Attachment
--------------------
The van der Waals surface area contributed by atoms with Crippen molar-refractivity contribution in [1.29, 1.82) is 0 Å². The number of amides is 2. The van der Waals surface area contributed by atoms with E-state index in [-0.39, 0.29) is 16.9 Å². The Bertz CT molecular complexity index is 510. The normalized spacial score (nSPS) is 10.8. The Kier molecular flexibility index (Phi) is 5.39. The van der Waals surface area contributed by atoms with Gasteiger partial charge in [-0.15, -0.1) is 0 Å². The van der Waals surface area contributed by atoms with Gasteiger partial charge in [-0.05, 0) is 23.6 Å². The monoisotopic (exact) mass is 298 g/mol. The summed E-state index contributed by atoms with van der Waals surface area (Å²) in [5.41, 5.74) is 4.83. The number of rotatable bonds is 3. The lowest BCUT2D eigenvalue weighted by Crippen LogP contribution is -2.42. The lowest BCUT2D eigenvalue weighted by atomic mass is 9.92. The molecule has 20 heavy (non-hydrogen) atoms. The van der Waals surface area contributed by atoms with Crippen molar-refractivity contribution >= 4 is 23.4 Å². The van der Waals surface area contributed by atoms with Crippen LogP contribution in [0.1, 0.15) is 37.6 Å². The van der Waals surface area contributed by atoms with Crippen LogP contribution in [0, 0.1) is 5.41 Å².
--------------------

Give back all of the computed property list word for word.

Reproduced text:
The van der Waals surface area contributed by atoms with Crippen molar-refractivity contribution in [1.29, 1.82) is 0 Å². The number of amides is 2. The van der Waals surface area contributed by atoms with E-state index in [-0.39, 0.29) is 16.9 Å². The Bertz CT molecular complexity index is 510. The normalized spacial score (nSPS) is 10.8. The Kier molecular flexibility index (Phi) is 5.39. The van der Waals surface area contributed by atoms with Gasteiger partial charge in [-0.15, -0.1) is 0 Å². The van der Waals surface area contributed by atoms with Gasteiger partial charge in [-0.05, 0) is 23.6 Å². The monoisotopic (exact) mass is 298 g/mol. The summed E-state index contributed by atoms with van der Waals surface area (Å²) in [5.41, 5.74) is 4.83. The number of rotatable bonds is 3. The lowest BCUT2D eigenvalue weighted by Crippen LogP contribution is -2.42. The lowest BCUT2D eigenvalue weighted by atomic mass is 9.92. The molecule has 20 heavy (non-hydrogen) atoms. The van der Waals surface area contributed by atoms with Crippen molar-refractivity contribution >= 4 is 23.4 Å². The van der Waals surface area contributed by atoms with Crippen LogP contribution in [0.1, 0.15) is 37.6 Å². The van der Waals surface area contributed by atoms with Crippen LogP contribution in [0, 0.1) is 5.41 Å².